Support the little Hampshire shops that supported you in lockdown | Emma Kay

Emma's corner shop, Highfield Stores, Waterlooville.Emma's corner shop, Highfield Stores, Waterlooville.
Emma's corner shop, Highfield Stores, Waterlooville.
Who remembers being beady-eyed in a desperate hunt for bread? Who remembers pitifully searching supermarket aisles for pasta?

Who remembers finding a jar of beetroot and feeling like you had found the last vegetable on the planet? Or the ever-evasive loo roll?

Your local corner shop remembers. They certainly remember the weeks of hell when buying food was a battlefield. There was panic and pandemonium.

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These little saviour shops played their part to ease the strain by helping to reduce the extensive wait in the two metre snake-like queues at the supermarkets.

At the beginning, when we had people scrabbling for sanitiser, these shops were a safe space for those seeking harbour from the viral storm.

Corner shops have undoubtedly played their part in reducing Covid-19 cases.

By supplying essentials like meat, bread, eggs and flour, they have kept the vulnerable shielded from the unforgiving crowds.

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My local, Highfield Stores, in Waterlooville, has not only been bringing in the beef, but delivering it too.

Every weekday morning while we were still snoozing, the owner was lining up at the wholesaler to procure as much as possible for those who needed it most.

Telephone orders were taken and volunteers were cycling up and down to deliver the supplies, with no extra charge, to those who were shielding, ensuring essentials were on their doorstep.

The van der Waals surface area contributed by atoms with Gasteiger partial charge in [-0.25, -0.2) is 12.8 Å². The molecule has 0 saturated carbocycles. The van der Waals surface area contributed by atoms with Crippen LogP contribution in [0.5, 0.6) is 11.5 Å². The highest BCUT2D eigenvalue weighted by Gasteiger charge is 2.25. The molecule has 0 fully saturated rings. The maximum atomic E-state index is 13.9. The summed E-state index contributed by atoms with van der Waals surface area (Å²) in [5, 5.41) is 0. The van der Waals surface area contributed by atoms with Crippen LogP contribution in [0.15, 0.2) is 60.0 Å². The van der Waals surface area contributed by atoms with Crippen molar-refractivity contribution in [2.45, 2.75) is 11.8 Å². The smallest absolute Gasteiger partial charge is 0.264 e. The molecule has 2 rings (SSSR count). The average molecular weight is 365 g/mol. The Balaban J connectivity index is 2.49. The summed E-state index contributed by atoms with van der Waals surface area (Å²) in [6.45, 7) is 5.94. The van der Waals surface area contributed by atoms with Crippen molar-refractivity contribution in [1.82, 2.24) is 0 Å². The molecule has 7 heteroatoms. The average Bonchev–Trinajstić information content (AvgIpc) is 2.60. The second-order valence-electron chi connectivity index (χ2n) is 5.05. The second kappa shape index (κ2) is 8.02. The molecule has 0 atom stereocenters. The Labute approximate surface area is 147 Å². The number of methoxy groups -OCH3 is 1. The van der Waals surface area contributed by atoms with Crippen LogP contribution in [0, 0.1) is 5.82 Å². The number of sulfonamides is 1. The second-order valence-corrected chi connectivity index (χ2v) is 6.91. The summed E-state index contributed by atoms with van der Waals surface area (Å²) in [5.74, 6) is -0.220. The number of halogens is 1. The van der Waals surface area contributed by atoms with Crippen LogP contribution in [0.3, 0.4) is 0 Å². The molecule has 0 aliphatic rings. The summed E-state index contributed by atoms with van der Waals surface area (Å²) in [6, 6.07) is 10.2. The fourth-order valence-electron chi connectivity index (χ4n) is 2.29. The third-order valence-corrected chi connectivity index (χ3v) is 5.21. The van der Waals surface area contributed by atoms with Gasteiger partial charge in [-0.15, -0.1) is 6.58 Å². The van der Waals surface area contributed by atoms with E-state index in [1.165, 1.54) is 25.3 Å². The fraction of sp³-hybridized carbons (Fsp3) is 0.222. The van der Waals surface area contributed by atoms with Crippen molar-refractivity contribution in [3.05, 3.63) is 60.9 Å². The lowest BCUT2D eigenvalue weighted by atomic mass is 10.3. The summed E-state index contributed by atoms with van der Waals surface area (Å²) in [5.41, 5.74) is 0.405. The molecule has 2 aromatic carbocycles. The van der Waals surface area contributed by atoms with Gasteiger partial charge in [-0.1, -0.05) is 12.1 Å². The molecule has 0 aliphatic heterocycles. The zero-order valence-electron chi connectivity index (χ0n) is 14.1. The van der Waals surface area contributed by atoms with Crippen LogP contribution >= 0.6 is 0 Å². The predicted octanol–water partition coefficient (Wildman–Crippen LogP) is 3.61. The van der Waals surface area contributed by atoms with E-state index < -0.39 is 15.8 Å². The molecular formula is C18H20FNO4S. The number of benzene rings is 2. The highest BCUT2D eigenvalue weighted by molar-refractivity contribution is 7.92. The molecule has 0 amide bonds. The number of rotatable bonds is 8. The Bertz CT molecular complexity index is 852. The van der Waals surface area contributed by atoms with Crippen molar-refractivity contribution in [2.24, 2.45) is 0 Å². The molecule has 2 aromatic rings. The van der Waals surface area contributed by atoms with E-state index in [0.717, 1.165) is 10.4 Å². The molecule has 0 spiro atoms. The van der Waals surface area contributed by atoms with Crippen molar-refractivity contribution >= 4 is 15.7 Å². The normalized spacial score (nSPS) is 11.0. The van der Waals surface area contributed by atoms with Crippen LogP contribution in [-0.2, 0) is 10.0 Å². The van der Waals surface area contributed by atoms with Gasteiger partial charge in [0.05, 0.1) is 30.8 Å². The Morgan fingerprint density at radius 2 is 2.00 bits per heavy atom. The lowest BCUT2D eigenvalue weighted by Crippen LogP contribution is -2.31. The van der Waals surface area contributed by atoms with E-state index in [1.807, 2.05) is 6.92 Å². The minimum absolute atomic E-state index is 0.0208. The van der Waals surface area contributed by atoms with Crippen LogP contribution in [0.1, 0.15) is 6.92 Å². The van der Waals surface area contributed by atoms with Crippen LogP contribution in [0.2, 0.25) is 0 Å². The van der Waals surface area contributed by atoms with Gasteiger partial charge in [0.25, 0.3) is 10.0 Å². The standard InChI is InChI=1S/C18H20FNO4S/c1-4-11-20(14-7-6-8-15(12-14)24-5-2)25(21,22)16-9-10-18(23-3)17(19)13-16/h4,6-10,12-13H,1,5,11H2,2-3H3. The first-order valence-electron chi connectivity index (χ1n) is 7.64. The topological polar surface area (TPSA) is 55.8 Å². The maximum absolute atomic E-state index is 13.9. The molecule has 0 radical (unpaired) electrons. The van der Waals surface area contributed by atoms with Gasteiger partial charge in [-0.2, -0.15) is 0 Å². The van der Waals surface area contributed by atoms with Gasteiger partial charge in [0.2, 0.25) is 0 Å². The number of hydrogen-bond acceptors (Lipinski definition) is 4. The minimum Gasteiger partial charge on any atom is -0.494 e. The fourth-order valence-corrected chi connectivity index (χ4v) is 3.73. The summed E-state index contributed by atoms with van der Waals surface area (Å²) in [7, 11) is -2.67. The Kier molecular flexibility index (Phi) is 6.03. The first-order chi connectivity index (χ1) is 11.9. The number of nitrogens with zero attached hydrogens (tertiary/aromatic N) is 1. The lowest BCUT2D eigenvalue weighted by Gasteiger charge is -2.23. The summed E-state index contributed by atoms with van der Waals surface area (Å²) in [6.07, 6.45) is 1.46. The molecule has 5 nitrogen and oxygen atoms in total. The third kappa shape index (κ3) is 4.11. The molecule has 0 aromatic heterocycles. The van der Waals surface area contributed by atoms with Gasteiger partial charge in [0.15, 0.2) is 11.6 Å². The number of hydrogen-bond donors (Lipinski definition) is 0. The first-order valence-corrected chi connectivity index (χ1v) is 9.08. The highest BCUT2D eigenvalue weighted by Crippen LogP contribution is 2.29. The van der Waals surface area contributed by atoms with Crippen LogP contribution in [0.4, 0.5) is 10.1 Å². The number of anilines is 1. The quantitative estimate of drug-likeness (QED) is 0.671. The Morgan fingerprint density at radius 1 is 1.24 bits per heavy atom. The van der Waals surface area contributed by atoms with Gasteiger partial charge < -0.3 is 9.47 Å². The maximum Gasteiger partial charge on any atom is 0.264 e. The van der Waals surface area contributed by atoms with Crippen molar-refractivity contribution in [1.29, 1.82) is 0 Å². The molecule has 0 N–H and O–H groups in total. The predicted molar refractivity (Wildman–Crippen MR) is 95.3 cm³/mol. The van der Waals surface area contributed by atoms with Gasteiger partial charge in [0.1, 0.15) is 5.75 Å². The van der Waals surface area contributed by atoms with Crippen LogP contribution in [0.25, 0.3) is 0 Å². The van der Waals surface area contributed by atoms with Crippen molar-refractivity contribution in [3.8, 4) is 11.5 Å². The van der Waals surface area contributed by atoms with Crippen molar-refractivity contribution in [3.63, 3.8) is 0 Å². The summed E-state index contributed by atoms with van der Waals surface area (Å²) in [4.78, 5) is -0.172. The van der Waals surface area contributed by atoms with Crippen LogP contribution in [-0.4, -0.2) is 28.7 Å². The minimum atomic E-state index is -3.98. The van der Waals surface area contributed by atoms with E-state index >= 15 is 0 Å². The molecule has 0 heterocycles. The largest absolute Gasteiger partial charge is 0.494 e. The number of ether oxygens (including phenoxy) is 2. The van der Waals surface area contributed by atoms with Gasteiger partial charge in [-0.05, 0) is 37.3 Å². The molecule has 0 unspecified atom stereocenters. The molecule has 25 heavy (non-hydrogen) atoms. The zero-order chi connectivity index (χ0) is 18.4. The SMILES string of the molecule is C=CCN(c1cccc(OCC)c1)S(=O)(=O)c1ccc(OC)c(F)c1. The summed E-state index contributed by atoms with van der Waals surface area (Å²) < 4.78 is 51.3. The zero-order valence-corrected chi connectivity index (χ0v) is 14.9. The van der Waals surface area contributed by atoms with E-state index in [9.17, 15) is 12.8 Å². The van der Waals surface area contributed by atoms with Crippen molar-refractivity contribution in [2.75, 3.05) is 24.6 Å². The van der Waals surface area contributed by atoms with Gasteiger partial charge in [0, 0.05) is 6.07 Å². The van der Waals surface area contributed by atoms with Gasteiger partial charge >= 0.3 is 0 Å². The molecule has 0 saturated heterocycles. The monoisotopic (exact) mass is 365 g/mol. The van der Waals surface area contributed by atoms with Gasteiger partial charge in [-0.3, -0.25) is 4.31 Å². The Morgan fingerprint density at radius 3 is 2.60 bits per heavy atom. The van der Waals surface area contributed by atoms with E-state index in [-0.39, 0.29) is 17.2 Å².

With products once again plentiful on the supermarket shelves, it is easy to turn a blind eye to the corner shop. But we should not neglect them.

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More and more newsagents face closure each year as people rely solely on their phones for the news. Within 10 years the newspaper will likely vanish, becoming a faded memory of paper and ink.

Without newspapers, where will it leave corner shops? With a second wave threatening, we must be prepared.

And what better way than by supporting the newsagent corner shop?

Supermarkets can survive. Your local shops won’t, they still need you. And they were there when you needed them.

Litter erupts in beauty spots like multi-coloured boils

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It is depressing when you notice the sudden accumulation of litter on your woodland walk.

The woodland hues should be a familiar mix of brown and green and not the silver glint of a coke can!

If lots of people throw litter, others will simply place their lot on the pile, since they were not the original perpetrator.

The litter continues to erupt around them like a cluster of multi-coloured boils made of foil, tin, plastic and paper.

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People neglect to see our woodland for what it truly is, a home and haven for animals that desperately need their own space.

Litter does not care who it chokes, poisons and destroys. But we should.

You cannot blame salons for trying to protect customers

The latest increase in hair salon prices may be hair-raising to some.

We have emerged from our homes looking like cave-dwellers, our hair frolicking haphazardly on our faces and needing to be lopped off.

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But at what cost? Gloves, cleaning products, visors and masks are expensive but vital to public-facing business wanting to reopen.

Social distancing means fewer clients in the salon which equals less money. Extra staff hired for extra cleaning all adds up. This is the way for now. We must pay for extra precautions.

We can’t place the blame on industries for needing to keep their businesses alive. Prices may be up, but hopefully, so is our reasonability and commonsense.

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